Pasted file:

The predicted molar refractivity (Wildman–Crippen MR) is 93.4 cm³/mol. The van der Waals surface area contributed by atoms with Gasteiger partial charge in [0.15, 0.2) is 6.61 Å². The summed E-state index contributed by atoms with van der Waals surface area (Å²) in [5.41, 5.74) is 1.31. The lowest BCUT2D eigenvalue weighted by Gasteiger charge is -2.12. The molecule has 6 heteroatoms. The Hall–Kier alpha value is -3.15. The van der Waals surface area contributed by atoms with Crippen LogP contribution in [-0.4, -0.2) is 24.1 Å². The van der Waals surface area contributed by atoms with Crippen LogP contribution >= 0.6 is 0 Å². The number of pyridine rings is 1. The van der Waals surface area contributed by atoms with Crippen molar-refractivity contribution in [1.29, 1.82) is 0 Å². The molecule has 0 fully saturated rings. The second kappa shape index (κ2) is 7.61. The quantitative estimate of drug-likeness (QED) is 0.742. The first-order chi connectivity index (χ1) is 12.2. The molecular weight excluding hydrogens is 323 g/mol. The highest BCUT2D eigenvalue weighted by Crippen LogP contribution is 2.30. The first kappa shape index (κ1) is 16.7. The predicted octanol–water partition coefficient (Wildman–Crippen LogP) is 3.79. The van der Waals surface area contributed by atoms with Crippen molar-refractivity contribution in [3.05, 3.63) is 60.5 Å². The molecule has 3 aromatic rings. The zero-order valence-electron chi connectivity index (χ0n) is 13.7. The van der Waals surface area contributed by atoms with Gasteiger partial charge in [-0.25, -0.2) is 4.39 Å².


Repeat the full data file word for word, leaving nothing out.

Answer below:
The predicted molar refractivity (Wildman–Crippen MR) is 93.4 cm³/mol. The van der Waals surface area contributed by atoms with Gasteiger partial charge in [0.15, 0.2) is 6.61 Å². The summed E-state index contributed by atoms with van der Waals surface area (Å²) in [5.41, 5.74) is 1.31. The lowest BCUT2D eigenvalue weighted by Gasteiger charge is -2.12. The molecule has 6 heteroatoms. The Hall–Kier alpha value is -3.15. The van der Waals surface area contributed by atoms with Crippen LogP contribution in [-0.4, -0.2) is 24.1 Å². The van der Waals surface area contributed by atoms with Crippen LogP contribution >= 0.6 is 0 Å². The number of pyridine rings is 1. The van der Waals surface area contributed by atoms with Crippen molar-refractivity contribution in [1.29, 1.82) is 0 Å². The molecule has 0 fully saturated rings. The second kappa shape index (κ2) is 7.61. The quantitative estimate of drug-likeness (QED) is 0.742. The first-order chi connectivity index (χ1) is 12.2. The molecular weight excluding hydrogens is 323 g/mol. The highest BCUT2D eigenvalue weighted by Crippen LogP contribution is 2.30. The first kappa shape index (κ1) is 16.7. The predicted octanol–water partition coefficient (Wildman–Crippen LogP) is 3.79. The van der Waals surface area contributed by atoms with Crippen molar-refractivity contribution in [3.05, 3.63) is 60.5 Å². The molecule has 3 aromatic rings. The zero-order valence-electron chi connectivity index (χ0n) is 13.7. The van der Waals surface area contributed by atoms with Gasteiger partial charge in [-0.25, -0.2) is 4.39 Å².